- President-Elect Barack Obama is riding soaring popularity and a well-managed transition, and he has so far avoided any stain from the arrest of Illinois Gov. Rod Blagojevich (D).
- Blagojevich’s decision to appoint a Senate replacement for Obama could create a mess for Senate Democrats. Republicans don’t have to do anything here, as Democrats are sniping at one another.
- President George W. Bush has mostly faded into the background. He’s remained very quiet even on the renewed combat in the Middle East, and all eyes are on Obama.
Warren: Obama continues to earn high marks in public approval polls and with the media.
- Obama’s first major blow to his base was his selection of evangelical pastor Rick Warren to deliver the invocation at his inauguration. Warren supported California’s Proposition 8 this past year, prohibiting the gay marriages that had been created by the state’s supreme court.
- The disappointment and expressions of betrayal among his base show just how that base misread their candidate. Obama, like running mate Joe Biden, explicitly stated that he opposed gay marriage. Also, Obama is a professed Christian. Obam’s base’s being shocked by his picking Warren suggests they assumed these beliefs professed by Obama were merely masks to be dropped upon election.
- There is no real damage to Obama in the anti-Warren backlash. It will create an unpleasant distraction to his inauguration, but it also looks like a gesture of inclusion to the huge swaths of the country Warren represents.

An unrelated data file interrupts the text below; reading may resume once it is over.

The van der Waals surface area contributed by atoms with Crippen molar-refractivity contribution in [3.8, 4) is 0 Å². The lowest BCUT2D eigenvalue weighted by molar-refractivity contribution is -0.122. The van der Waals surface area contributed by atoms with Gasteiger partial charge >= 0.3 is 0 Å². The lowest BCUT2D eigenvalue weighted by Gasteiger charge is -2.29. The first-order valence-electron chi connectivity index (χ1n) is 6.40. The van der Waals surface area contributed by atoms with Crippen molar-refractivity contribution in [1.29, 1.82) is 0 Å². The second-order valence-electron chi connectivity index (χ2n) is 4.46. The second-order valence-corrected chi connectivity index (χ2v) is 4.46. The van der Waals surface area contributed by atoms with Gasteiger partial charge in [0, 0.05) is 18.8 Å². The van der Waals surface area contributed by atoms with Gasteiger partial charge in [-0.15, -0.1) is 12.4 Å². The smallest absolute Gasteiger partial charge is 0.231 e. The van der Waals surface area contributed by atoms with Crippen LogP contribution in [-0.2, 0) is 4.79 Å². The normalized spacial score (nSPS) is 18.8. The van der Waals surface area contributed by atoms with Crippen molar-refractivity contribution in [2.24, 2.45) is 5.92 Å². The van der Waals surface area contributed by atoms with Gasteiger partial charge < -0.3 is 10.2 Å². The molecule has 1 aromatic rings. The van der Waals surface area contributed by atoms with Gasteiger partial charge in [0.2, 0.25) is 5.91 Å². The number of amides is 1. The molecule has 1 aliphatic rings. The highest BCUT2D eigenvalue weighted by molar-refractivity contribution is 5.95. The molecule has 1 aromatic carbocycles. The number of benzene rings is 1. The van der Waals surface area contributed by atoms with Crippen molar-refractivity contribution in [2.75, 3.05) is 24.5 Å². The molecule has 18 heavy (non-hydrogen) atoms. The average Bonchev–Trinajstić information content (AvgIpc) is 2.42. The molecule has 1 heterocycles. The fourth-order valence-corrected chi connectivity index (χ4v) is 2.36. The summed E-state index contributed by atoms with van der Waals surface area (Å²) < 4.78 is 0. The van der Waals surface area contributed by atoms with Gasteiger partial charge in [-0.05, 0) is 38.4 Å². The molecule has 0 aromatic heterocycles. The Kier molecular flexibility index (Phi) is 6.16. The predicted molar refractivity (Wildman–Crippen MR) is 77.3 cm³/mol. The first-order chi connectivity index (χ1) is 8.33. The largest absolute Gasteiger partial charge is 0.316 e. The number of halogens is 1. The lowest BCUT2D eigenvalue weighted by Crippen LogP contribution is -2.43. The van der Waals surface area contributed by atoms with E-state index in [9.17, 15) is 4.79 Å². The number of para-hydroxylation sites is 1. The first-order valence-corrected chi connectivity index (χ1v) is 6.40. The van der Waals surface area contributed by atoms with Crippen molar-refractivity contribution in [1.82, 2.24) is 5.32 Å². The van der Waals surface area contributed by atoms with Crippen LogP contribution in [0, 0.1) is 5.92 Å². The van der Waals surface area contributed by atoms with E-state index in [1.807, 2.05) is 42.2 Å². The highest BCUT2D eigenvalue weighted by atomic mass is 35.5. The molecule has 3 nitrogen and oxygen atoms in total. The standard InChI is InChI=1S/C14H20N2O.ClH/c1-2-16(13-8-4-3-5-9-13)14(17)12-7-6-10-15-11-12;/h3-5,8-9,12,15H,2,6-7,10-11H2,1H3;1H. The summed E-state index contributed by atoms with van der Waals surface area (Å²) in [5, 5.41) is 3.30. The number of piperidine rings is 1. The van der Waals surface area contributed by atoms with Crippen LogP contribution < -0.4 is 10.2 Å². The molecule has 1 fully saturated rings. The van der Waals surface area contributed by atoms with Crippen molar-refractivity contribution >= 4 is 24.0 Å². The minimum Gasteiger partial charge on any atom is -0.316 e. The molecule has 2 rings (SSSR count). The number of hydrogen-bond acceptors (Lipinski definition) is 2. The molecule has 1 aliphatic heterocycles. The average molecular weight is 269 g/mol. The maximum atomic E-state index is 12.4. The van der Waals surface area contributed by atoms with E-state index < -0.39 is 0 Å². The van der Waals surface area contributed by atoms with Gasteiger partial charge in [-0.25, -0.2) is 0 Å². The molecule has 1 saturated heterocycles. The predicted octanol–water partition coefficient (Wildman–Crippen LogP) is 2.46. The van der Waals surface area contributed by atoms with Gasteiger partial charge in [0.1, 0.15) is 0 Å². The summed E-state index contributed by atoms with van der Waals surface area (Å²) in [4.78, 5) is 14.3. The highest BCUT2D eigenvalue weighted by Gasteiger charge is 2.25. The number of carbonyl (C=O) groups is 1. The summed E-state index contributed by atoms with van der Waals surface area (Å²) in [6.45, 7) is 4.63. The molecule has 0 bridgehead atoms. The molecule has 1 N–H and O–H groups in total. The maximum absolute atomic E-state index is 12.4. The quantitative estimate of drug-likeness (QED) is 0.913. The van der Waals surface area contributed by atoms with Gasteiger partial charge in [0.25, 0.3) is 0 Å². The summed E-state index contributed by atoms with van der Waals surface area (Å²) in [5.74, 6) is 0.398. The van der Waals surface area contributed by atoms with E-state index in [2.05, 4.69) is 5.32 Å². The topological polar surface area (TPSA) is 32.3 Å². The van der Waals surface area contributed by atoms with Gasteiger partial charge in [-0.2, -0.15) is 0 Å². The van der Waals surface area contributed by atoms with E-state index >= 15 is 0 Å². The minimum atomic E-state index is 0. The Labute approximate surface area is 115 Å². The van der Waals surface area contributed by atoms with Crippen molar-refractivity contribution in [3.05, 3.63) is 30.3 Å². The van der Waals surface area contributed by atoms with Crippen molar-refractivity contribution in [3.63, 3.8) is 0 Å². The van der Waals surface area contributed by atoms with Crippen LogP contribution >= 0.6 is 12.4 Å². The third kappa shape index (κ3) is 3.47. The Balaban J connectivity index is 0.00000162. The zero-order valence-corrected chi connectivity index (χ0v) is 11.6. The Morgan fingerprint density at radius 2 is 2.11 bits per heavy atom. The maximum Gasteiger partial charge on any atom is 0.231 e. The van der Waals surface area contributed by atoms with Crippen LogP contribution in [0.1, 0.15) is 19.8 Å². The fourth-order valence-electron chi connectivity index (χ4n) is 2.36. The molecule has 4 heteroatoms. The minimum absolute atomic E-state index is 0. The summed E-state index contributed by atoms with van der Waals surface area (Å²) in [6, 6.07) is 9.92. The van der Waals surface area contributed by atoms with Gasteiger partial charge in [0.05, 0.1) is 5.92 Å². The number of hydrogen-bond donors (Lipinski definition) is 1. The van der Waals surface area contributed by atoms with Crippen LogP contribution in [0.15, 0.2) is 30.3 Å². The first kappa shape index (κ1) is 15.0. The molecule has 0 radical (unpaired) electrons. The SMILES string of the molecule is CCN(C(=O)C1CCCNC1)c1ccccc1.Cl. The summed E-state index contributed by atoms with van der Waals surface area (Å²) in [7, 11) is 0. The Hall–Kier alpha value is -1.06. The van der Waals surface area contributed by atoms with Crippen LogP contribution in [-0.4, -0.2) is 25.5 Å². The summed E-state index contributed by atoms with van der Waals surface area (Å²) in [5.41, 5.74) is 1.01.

Illinois: Arrested Gov. Rod Blagojevich (D) made life a little more difficult for congressional Democrats by appointing former Illinois Atty. Gen. Roland Burris (D) to the U.S. Senate seat left vacant by Obama’s resignation last month. Don’t be surprised if Burris becomes a senator.
The obvious tension was made explicit by Rep. Bobby Rush (D) (whom Obama, while a state senator, tried to knock off in a 2000 primary), who pointed out that there are no black senators and implicitly likened the Democrats’ talk of refusing to seat Burris to "lynch[ing]."
While the talk from Senate Democrats is firmly against seating Burris, there is reason to believe he could be seated. First, senators being accused of lynching could back away from their blanket rejection of any Blagojevich appointee because Burris has not been linked to Blagojevich’s alleged attempt to sell the Senate seat. Opposing a nominee because of questions about the nominator is legally absurd.
Second, there may be no teeth to the pledge by Illinois Secretary of State Jesse White (D) to block the appointment. White has said he won’t certify the appointment, but state law plainly requires White to certify it. Blagojevich could easily take White to court and win.
Even if a majority of senators voted not to seat Burris, there’s no guarantee the Supreme Court wouldn’t overrule the Senate. While the Constitution seems to grant each house of Congress this right, the U.S. Supreme Court overruled the House 40 years ago when that chamber refused to seat Rep. Adam Clayton Powell (D-N.Y.) because he faced corruption charges. The high court held that the chamber was allowed to judge only the qualifications—i.e., age, residency, citizenship—of the members, not their moral fitness for office.
Given Blagojevich’s defiance, if Burris adopts the same stance, we could see an extraordinary confrontation near the Senate floor next week, involving Capitol Police and Burris. If that seems possible, Senate Democrats will back down in favor of some compromise.
If Burris is not seated, for whatever reason, that leaves the Democrats short one vote, which is significant in relation to filibusters. Even if there are only 99 senators, a cloture motion requires 60 votes.